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Getting a Grip

Upside-down smooching with Kirsten Dunst?

Not included, so put away your pucker, pal.

Otherwise, this is Spider-Man Central.

“I tell people that climbing is dangerous,” says Bill McLemore, manager of the Red Rock Climbing Center, apparently not the savviest salesman until he adds: “It may cause you to quit your job and live in your car — because it’s so addictive and fun.”

Scampering up, down and across walls like junior (and several senior) Spideys, harnessed climbers scale the indoor rock face with intensity, swing off the surface like monkeys, dangle as if daring the fates and slide down ropes, some utterly cool, others cautiously slow.

All with sweaty determination.

“It’s better than a gym. Gyms are boring,” says climber Jen Costa. “Look at the bodies in here. Pretty good, right?”

It’s not all P&A (pecs and abs). This mini-boulder city is an age/gender equalizer.

“Some guys don’t really have a grasp of how difficult it is,” McLemore says. “I see people come in here on dates and these big, strong guys are looking to impress, and they go, ‘What’s the hardest thing in the gym?’ They don’t have a clue what they’re saying. They’d be lucky if they get up the easier stuff.”

Meanwhile, 6-year-old Elizabeth Kwak, quick (and cute) and agile, heads steadily toward the ceiling 35 feet up, a “belayer” on the ground, steadying her by doling out and pulling back rope as she ascends, her proud papa gazing up from the safety of the foam-padded floor. “This seemed like a good place where she could release her energy,” says Sam Kwak who, acting with parental prudence, tested out her harness beforehand. “This is her first climb and she’s doing pretty well, she almost made it to the top.”

A dab of estrogen can defeat a dose of testosterone? That’s athletic democracy.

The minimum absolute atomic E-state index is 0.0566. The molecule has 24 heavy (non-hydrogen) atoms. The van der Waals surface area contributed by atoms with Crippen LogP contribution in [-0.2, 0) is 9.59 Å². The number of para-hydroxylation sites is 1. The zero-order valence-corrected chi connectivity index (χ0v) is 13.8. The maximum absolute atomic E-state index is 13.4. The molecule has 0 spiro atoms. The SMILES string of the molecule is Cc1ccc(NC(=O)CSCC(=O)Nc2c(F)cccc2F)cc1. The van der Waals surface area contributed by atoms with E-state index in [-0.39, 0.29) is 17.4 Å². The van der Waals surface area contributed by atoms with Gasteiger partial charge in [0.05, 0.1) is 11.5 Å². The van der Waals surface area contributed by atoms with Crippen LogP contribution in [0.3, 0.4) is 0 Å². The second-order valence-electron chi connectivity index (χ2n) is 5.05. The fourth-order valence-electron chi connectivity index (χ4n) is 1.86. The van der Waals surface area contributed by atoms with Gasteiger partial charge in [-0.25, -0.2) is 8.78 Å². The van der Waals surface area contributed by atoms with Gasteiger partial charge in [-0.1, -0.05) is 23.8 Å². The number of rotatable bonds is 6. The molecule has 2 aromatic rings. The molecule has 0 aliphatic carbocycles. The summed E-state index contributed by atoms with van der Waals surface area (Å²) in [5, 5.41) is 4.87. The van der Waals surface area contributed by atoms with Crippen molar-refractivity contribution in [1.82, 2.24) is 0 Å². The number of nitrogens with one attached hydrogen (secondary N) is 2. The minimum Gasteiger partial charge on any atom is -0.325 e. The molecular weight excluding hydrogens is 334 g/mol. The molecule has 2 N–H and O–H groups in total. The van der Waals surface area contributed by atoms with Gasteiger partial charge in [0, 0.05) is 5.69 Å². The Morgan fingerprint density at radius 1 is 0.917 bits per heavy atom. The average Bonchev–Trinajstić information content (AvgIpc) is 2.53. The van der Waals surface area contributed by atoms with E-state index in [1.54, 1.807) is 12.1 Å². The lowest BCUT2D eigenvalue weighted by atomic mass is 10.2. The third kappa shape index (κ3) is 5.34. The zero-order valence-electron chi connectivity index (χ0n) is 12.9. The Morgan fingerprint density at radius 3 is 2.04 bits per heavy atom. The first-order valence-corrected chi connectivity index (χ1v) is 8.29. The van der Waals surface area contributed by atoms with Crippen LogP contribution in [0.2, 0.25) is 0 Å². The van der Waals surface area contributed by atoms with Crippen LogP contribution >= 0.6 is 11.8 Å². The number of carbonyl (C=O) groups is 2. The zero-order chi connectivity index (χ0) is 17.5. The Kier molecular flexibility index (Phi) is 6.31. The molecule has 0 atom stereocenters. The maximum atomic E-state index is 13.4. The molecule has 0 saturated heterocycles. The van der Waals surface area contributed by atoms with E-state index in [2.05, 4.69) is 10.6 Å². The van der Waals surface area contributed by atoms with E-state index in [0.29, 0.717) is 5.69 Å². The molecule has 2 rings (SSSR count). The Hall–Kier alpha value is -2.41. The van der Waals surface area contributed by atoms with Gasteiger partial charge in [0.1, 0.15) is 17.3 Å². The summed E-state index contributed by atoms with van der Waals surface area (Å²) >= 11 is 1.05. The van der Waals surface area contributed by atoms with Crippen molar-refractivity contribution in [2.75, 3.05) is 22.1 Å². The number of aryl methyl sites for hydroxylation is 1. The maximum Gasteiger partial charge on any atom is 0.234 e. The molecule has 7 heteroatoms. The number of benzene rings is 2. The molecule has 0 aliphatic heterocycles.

“We’ve got this French guy who comes in, he’s in his 70s and he’s still rock climbing,” McLemore says. “I counsel parents that kids under 5 generally don’t do well, though there’s the occasional 4-year-old or 3-year-old who can do it very well.”

Brightly colored “holds” — jagged steps used to literally get a grip — crowd walls that look like they’ve been spackled with rainbow sherbet throughout more than 8,000 square feet of climbing space, with a central arena topped by two smaller, upstairs chambers. (Watch your noggin, ducking under overhangs while your feet bob on the bouncing floor.) Mapped-out “routes” can exceed 95 feet in a layout designed by two top climbers of the 1980s, Tony Yaniro and Doug Englekirk.

As if blessed by the seal of Wholesome Americana, the center also hosts Boy Scouts and Girl Scouts who can earn merit badges by honing their rock-scaling skills, and serious climbers band into leagues.

“We do a whole bunch of training as a group,” says 15-year-old AJ Retke, a member of the junior climbing team. “There are competitions they have nationwide. It’s a great sport. Not many people do it, but the people that do it, they do it really well.”

As with most sports, rock climbing thrives on its own jargon with a nearly 250-phrase vocabulary, so if you climb the climb, you should sling the slang. A few of the quirkier catchphrases:

The Elvis Leg: “The uncontrollable shake of a leg during a climb.”

Belay Monkey: “Someone recruited for long periods of belaying.”

Gumby: “An often derogatory name for a novice climber.”

Screamer: “A very long fall.”

(That last one didn’t require much imagination.)

“Most of the time, I climb outdoors,” says Savath Angelo, newly earthbound after a workout up the wall. “But indoors is where you learn to trust your feet. And I feel more secure with all the protection.”

Protection doesn’t guarantee safety. Beware twisted ankles, torn ligaments and any number of ways the human body can mangle itself.

“A person made a mistake recently and hit the floor from about 20 feet, got right back up and started climbing again, which wouldn’t have happened outside, where you’d at the very least have twisted an ankle,” McLemore says, crediting the springy padding below. “But a kid fell four feet and hit the edge of a pad and tore ligaments in his ankle. It’s how you land.” Climbers, he adds, must sign a waiver confirming they comprehend the dangers.

“Climbing is very hard on the tendons, which don’t get the same blood flow that your muscles get,” he says. “Be wary of trying to climb three and four days in a row, because you’ll end up with elbow or shoulder tendinitis. I warn people about overuse.”

Presumably, the waiver does not address certain activities performed either right-side up or upside-down.

Smooch at your own risk.

Contact reporter Steve Bornfeld at sbornfeld@reviewjournal.com or 702-383-0256.

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